Self-Care Activities for Post-discharge Nausea and Vomiting Following Ambulatory Surgery

2.50
Hdl Handle:
http://hdl.handle.net/10755/156672
Type:
Presentation
Title:
Self-Care Activities for Post-discharge Nausea and Vomiting Following Ambulatory Surgery
Abstract:
Self-Care Activities for Post-discharge Nausea and Vomiting Following Ambulatory Surgery
Conference Sponsor:Sigma Theta Tau International
Conference Year:2004
Conference Date:July 22-24, 2004
Author:Fetzer, Susan J., RN, PhD
P.I. Institution Name:University of New Hampshire
Objective: The purpose of this study was to describe self-care activities that ambulatory surgical(AS) patients use to manage post operative nausea and vomiting (PDNV) during the first 24 hours of discharge. Design: A descriptive prospective study. Population, Sample, Setting, Years: A purposeful sample of 190 adult AS patients from four facilities in the northeastern US. Patients were included if they were discharged within 4 hours of surgery, had not experienced nasuea anv vomiting prior to discharge, but did experience PDNV within the 24 hours of discharge. Data were collected from November 2001 to May, 2002. Concepts: Post operative nausea and vomiting, self-care activities. Methods: After IRB approval, adult AS patients were approached during the preoperative period. Data was collected by telephone during the standard 24 hour post discharge nursing assessment. Questions on self-care activities were developed by the researcher and pilot tested on 20 ASC patients for clarity and ease of understanding. Findings: The most frequent explanation provided for PDNV was pain medication, followed by anesthesia and movement. The most frequently reported self-care activity was to stop taking pain medication. Additional self-care activities included drinking or eating. Only seven subjects contacted their physician. Self-care activities were effective for over 70% of subjects. Conclusions: While pain is a known risk factor for PDNV, unrelieved post operative pain can also lead to more serious complications such as post operative atelectasis and poor wound healing. While stopping pain medication may be an effective in relieving PDNV, subjects in this study chose a self-care activity that could be detrimental to their recovery. Implications: Nurses must provide information to patients prior to discharge on self-care activities that can best manage PDNV without increasing risk of post operative pain. Further study is needed to determine an appropriate pain management strategy in the presence of PONV.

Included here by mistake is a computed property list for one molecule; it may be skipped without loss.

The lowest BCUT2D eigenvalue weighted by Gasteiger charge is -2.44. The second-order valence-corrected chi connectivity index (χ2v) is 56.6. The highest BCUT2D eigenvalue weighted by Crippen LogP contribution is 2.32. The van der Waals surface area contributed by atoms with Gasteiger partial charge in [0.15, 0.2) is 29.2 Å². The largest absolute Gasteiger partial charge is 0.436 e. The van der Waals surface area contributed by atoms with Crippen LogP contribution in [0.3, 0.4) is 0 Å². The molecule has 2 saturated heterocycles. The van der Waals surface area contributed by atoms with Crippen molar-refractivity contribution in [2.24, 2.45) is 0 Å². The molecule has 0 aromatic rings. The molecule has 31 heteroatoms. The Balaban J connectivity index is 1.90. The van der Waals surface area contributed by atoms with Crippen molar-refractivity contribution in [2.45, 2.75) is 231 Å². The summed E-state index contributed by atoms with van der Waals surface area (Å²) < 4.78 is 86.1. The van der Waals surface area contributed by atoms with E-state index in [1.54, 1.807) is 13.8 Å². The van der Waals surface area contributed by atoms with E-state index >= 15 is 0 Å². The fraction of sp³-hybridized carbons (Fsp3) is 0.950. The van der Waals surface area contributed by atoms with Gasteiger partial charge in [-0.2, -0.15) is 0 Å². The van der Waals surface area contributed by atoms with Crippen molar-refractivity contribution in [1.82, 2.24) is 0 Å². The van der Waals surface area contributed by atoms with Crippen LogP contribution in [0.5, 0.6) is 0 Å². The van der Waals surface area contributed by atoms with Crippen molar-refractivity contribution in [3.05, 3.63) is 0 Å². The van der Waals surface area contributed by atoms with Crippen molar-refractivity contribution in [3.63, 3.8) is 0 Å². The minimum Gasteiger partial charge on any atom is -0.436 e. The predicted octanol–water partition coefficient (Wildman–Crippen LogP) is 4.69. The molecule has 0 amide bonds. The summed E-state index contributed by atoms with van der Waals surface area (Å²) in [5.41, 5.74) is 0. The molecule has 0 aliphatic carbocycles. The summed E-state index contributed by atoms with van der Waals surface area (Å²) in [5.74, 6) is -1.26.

Repository Posting Date:
26-Oct-2011
Date of Publication:
22-Jul-2004
Sponsors:
Sigma Theta Tau International

Full metadata record

DC FieldValue Language
dc.typePresentationen_GB
dc.titleSelf-Care Activities for Post-discharge Nausea and Vomiting Following Ambulatory Surgeryen_GB
dc.identifier.urihttp://hdl.handle.net/10755/156672-